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The Cuban-American Perspective on Kim Kardashian’s Tweet

The image, which juxtaposed her lavish vacation against the poverty of Cuba, reflects the fundamental problem with romanticizing the country.

On Accident, Kardashian Exposed the Country’s Desolation

The image, which juxtaposed her lavish vacation against the poverty of Cuba, reflects the fundamental problem with romanticizing the country.

By Danny Enjamio, Santa Fe College

I don’t often think about Cuba.

Stories of my parent’s homeland and the suffering of its people always felt foreign to me, but that changed with one tweet from Kim Kardashian West. Following her family’s trip to Cuba in early May, the reality TV star tweeted about how much she enjoyed the visit, along with a photo of what she felt was a beautiful picture of Havana.

After reading the tweet, I joined Cuban-Americans across generations by engaging in a collective eye roll. Obviously, the photo (pictured below) reeks with the Kardashian scent of ignorance. But, as America continues to normalize relations with Cuba, the reality has begun to set in that many Americans actually share Kim’s assessment of the country, considering it as a vacation destination without understanding the dynamics and history behind the island.

The Cuban-American Perspective on Kim Kardashian’s Tweet
Kardashian’s image

I should cut the Kardashians some slack. After all, I can’t pretend I experienced the suffering and sacrifice of the Cuban people. Like Kim, I was born in the United States and have known nothing but freedom all my life. Also like Kim, I have visited countries that treat tourists more favorably than their own citizens. I too likely spent more time enjoying the beaches during those vacations than pondering whether my mere presence was exploiting others. Indeed, I have enjoyed a rather comfortable existence. Perhaps not Kardashian-level comfort, but comfortable nonetheless.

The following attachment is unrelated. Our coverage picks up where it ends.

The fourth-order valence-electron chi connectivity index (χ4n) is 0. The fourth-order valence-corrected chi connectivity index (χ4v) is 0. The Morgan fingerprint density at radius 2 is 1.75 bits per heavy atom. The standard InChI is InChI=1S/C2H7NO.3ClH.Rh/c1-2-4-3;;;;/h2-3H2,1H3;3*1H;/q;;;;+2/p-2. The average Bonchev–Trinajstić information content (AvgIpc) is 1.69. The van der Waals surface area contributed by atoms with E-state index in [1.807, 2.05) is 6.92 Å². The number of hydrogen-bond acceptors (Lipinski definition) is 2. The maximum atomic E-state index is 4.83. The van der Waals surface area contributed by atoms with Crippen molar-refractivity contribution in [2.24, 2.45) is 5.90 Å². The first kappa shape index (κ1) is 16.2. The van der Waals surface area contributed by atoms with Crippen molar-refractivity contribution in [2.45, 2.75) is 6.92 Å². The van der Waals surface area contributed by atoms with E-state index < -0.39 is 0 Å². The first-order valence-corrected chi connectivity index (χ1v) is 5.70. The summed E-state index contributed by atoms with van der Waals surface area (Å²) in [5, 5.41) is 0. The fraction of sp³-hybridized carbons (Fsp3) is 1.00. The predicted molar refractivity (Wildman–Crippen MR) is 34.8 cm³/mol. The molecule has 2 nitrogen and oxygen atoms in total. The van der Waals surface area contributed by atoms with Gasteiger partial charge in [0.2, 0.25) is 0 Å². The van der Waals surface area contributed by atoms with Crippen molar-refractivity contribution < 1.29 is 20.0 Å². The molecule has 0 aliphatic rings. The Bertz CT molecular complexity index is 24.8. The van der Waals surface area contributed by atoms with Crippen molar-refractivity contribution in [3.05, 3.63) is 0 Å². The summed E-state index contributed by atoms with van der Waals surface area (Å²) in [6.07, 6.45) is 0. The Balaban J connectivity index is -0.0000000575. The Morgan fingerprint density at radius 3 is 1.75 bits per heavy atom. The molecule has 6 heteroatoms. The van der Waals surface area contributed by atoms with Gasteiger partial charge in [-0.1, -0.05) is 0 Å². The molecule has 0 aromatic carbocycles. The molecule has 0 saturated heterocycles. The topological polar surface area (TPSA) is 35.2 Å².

I didn’t really know how to put my feelings on the tweet into words, so I began showing it to people, asking them what their thoughts were. That simple question yielded very passionate answers. Everybody pretty much felt the way I did: frustrated, but not surprised.

Then I showed it to my grandmother, who left Cuba with her family, including my then 11-year old mother, in 1971. She read the first line, “I love Cuba” and laughed. “Of course [Kim] loves Cuba,” she said in Spanish. “She doesn’t live there.”

As expected, my grandmother put it better than I ever could. There are basically two separate Cubas. First there’s tourist Cuba, the one people come from across the world to visit. This Cuba has a unique appeal: It’s historic, lively and of course undeniably and breathtakingly beautiful. Tourism Cuba is a tableau vivant of the 1940s and 50s, when the country operated as a modern-day Las Vegas and was the envy of Latin America.

Today, those fortunate enough to live outside the island get to experience romantic Cuba without facing the guilt of knowing the country’s other persona, which we’ll call “real Cuba.”

Real Cuba is the one that my family, and the families of so many of my closest friends, fled long ago. In this country, citizens live as prisoners to a government that cares little for them. Engineers, such as my mom’s half brother, make less than $30 a month, and doctors make less than taxi drivers. In real Cuba, the government controls the media and regulates how much toilet paper and soap a person can have. Worst of all, people responsible for murdering political dissidents are still in power.